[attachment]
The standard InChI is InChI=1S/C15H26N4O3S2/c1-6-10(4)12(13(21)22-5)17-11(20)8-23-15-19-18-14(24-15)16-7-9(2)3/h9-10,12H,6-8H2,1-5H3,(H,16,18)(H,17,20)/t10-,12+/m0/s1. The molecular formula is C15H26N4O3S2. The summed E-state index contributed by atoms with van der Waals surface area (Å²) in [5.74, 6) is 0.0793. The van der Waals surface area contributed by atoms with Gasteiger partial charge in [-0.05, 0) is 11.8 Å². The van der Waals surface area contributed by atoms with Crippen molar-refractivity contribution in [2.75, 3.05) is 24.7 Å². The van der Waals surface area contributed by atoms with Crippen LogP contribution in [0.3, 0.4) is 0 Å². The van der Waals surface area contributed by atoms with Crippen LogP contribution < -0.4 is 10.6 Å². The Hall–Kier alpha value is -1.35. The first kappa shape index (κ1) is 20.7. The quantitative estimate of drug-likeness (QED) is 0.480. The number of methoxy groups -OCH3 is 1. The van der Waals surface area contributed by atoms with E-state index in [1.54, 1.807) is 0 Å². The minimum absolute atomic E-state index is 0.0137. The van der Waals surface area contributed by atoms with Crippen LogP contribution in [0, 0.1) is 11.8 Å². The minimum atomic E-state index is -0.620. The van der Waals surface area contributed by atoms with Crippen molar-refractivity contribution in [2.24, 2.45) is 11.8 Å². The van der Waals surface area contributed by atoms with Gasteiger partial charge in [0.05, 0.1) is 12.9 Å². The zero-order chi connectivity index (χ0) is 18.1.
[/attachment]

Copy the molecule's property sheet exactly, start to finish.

The standard InChI is InChI=1S/C15H26N4O3S2/c1-6-10(4)12(13(21)22-5)17-11(20)8-23-15-19-18-14(24-15)16-7-9(2)3/h9-10,12H,6-8H2,1-5H3,(H,16,18)(H,17,20)/t10-,12+/m0/s1. The molecular formula is C15H26N4O3S2. The summed E-state index contributed by atoms with van der Waals surface area (Å²) in [5.74, 6) is 0.0793. The van der Waals surface area contributed by atoms with Gasteiger partial charge in [-0.05, 0) is 11.8 Å². The van der Waals surface area contributed by atoms with Crippen molar-refractivity contribution in [2.75, 3.05) is 24.7 Å². The van der Waals surface area contributed by atoms with Crippen LogP contribution in [0.3, 0.4) is 0 Å². The van der Waals surface area contributed by atoms with Crippen LogP contribution < -0.4 is 10.6 Å². The Hall–Kier alpha value is -1.35. The first kappa shape index (κ1) is 20.7. The quantitative estimate of drug-likeness (QED) is 0.480. The number of methoxy groups -OCH3 is 1. The van der Waals surface area contributed by atoms with E-state index in [1.54, 1.807) is 0 Å². The minimum absolute atomic E-state index is 0.0137. The van der Waals surface area contributed by atoms with Crippen LogP contribution in [0, 0.1) is 11.8 Å². The minimum atomic E-state index is -0.620. The van der Waals surface area contributed by atoms with Crippen molar-refractivity contribution in [2.24, 2.45) is 11.8 Å². The van der Waals surface area contributed by atoms with Gasteiger partial charge in [0.05, 0.1) is 12.9 Å². The zero-order chi connectivity index (χ0) is 18.1.